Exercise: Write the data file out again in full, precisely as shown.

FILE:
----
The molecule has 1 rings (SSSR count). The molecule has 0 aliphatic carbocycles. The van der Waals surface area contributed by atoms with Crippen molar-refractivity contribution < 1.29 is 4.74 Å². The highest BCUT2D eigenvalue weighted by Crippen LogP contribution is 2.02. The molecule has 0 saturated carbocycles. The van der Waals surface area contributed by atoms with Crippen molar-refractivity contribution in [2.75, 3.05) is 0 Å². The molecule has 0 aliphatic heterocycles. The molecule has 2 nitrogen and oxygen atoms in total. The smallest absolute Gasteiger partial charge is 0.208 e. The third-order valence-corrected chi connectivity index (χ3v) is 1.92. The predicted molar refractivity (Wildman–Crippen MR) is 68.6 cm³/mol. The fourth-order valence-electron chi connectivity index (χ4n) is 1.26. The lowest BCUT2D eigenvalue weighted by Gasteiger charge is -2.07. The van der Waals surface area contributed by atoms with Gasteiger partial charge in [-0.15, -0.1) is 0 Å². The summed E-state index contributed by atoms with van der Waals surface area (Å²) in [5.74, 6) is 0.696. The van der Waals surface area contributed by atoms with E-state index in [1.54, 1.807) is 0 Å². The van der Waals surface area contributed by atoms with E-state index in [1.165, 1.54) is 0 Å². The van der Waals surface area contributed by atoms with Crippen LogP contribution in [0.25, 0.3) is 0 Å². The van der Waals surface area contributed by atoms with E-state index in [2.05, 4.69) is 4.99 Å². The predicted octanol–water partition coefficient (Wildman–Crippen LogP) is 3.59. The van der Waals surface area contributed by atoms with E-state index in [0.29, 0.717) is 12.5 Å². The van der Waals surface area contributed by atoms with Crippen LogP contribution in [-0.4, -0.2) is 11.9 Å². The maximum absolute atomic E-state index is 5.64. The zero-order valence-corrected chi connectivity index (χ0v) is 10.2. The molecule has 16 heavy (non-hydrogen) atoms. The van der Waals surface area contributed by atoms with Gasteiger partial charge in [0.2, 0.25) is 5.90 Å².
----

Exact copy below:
The molecule has 1 rings (SSSR count). The molecule has 0 aliphatic carbocycles. The van der Waals surface area contributed by atoms with Crippen molar-refractivity contribution < 1.29 is 4.74 Å². The highest BCUT2D eigenvalue weighted by Crippen LogP contribution is 2.02. The molecule has 0 saturated carbocycles. The van der Waals surface area contributed by atoms with Crippen molar-refractivity contribution in [2.75, 3.05) is 0 Å². The molecule has 0 aliphatic heterocycles. The molecule has 2 nitrogen and oxygen atoms in total. The smallest absolute Gasteiger partial charge is 0.208 e. The third-order valence-corrected chi connectivity index (χ3v) is 1.92. The predicted molar refractivity (Wildman–Crippen MR) is 68.6 cm³/mol. The fourth-order valence-electron chi connectivity index (χ4n) is 1.26. The lowest BCUT2D eigenvalue weighted by Gasteiger charge is -2.07. The van der Waals surface area contributed by atoms with Gasteiger partial charge in [-0.15, -0.1) is 0 Å². The summed E-state index contributed by atoms with van der Waals surface area (Å²) in [5.74, 6) is 0.696. The van der Waals surface area contributed by atoms with E-state index in [1.54, 1.807) is 0 Å². The van der Waals surface area contributed by atoms with E-state index in [1.165, 1.54) is 0 Å². The van der Waals surface area contributed by atoms with Crippen LogP contribution in [0.25, 0.3) is 0 Å². The van der Waals surface area contributed by atoms with E-state index in [2.05, 4.69) is 4.99 Å². The predicted octanol–water partition coefficient (Wildman–Crippen LogP) is 3.59. The van der Waals surface area contributed by atoms with E-state index in [0.29, 0.717) is 12.5 Å². The van der Waals surface area contributed by atoms with Crippen LogP contribution in [-0.4, -0.2) is 11.9 Å². The maximum absolute atomic E-state index is 5.64. The zero-order valence-corrected chi connectivity index (χ0v) is 10.2. The molecule has 16 heavy (non-hydrogen) atoms. The van der Waals surface area contributed by atoms with Gasteiger partial charge in [0.2, 0.25) is 5.90 Å².